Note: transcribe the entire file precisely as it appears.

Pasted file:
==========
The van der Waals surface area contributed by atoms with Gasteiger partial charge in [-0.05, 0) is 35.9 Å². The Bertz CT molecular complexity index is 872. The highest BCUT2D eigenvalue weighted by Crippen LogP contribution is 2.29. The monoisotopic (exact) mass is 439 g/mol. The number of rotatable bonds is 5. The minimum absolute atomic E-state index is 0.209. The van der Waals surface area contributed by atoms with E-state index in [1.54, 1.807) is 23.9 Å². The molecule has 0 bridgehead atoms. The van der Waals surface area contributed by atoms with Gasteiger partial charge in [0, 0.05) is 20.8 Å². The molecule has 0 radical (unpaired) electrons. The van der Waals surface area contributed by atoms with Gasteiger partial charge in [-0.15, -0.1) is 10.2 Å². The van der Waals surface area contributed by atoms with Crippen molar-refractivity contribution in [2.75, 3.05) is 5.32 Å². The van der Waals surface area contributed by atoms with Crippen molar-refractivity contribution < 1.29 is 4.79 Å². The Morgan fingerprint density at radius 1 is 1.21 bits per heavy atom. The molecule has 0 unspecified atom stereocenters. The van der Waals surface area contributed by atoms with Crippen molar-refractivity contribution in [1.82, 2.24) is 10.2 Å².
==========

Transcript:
The van der Waals surface area contributed by atoms with Gasteiger partial charge in [-0.05, 0) is 35.9 Å². The Bertz CT molecular complexity index is 872. The highest BCUT2D eigenvalue weighted by Crippen LogP contribution is 2.29. The monoisotopic (exact) mass is 439 g/mol. The number of rotatable bonds is 5. The minimum absolute atomic E-state index is 0.209. The van der Waals surface area contributed by atoms with E-state index in [1.54, 1.807) is 23.9 Å². The molecule has 0 bridgehead atoms. The van der Waals surface area contributed by atoms with Gasteiger partial charge in [0, 0.05) is 20.8 Å². The molecule has 0 radical (unpaired) electrons. The van der Waals surface area contributed by atoms with Gasteiger partial charge in [-0.15, -0.1) is 10.2 Å². The van der Waals surface area contributed by atoms with Crippen molar-refractivity contribution in [2.75, 3.05) is 5.32 Å². The van der Waals surface area contributed by atoms with Crippen molar-refractivity contribution < 1.29 is 4.79 Å². The Morgan fingerprint density at radius 1 is 1.21 bits per heavy atom. The molecule has 0 unspecified atom stereocenters. The van der Waals surface area contributed by atoms with Crippen molar-refractivity contribution in [1.82, 2.24) is 10.2 Å².